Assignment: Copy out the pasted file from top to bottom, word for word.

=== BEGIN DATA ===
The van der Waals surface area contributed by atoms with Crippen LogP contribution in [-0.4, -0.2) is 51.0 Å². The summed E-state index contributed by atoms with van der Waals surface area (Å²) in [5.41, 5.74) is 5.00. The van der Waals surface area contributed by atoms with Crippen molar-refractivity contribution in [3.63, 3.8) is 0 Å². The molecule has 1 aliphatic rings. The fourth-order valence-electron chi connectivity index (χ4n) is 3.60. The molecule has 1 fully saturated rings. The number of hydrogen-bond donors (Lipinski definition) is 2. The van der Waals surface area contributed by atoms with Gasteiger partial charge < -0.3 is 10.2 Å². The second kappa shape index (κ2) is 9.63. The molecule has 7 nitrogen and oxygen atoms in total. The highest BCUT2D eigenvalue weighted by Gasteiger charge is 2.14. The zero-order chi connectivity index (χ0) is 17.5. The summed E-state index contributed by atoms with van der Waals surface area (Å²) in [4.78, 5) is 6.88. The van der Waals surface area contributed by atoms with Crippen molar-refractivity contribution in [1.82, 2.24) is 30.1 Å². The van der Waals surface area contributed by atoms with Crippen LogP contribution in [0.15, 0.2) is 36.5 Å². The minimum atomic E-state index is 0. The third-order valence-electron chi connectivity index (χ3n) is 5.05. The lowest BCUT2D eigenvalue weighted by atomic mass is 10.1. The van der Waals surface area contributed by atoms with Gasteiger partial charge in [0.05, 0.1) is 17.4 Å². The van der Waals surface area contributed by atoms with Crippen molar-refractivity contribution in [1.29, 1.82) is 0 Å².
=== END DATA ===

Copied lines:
The van der Waals surface area contributed by atoms with Crippen LogP contribution in [-0.4, -0.2) is 51.0 Å². The summed E-state index contributed by atoms with van der Waals surface area (Å²) in [5.41, 5.74) is 5.00. The van der Waals surface area contributed by atoms with Crippen molar-refractivity contribution in [3.63, 3.8) is 0 Å². The molecule has 1 aliphatic rings. The fourth-order valence-electron chi connectivity index (χ4n) is 3.60. The molecule has 1 fully saturated rings. The number of hydrogen-bond donors (Lipinski definition) is 2. The van der Waals surface area contributed by atoms with Gasteiger partial charge < -0.3 is 10.2 Å². The second kappa shape index (κ2) is 9.63. The molecule has 7 nitrogen and oxygen atoms in total. The highest BCUT2D eigenvalue weighted by Gasteiger charge is 2.14. The zero-order chi connectivity index (χ0) is 17.5. The summed E-state index contributed by atoms with van der Waals surface area (Å²) in [4.78, 5) is 6.88. The van der Waals surface area contributed by atoms with Crippen molar-refractivity contribution in [1.82, 2.24) is 30.1 Å². The van der Waals surface area contributed by atoms with Crippen LogP contribution in [0.15, 0.2) is 36.5 Å². The minimum atomic E-state index is 0. The third-order valence-electron chi connectivity index (χ3n) is 5.05. The lowest BCUT2D eigenvalue weighted by atomic mass is 10.1. The van der Waals surface area contributed by atoms with Gasteiger partial charge in [0.05, 0.1) is 17.4 Å². The van der Waals surface area contributed by atoms with Crippen molar-refractivity contribution in [1.29, 1.82) is 0 Å².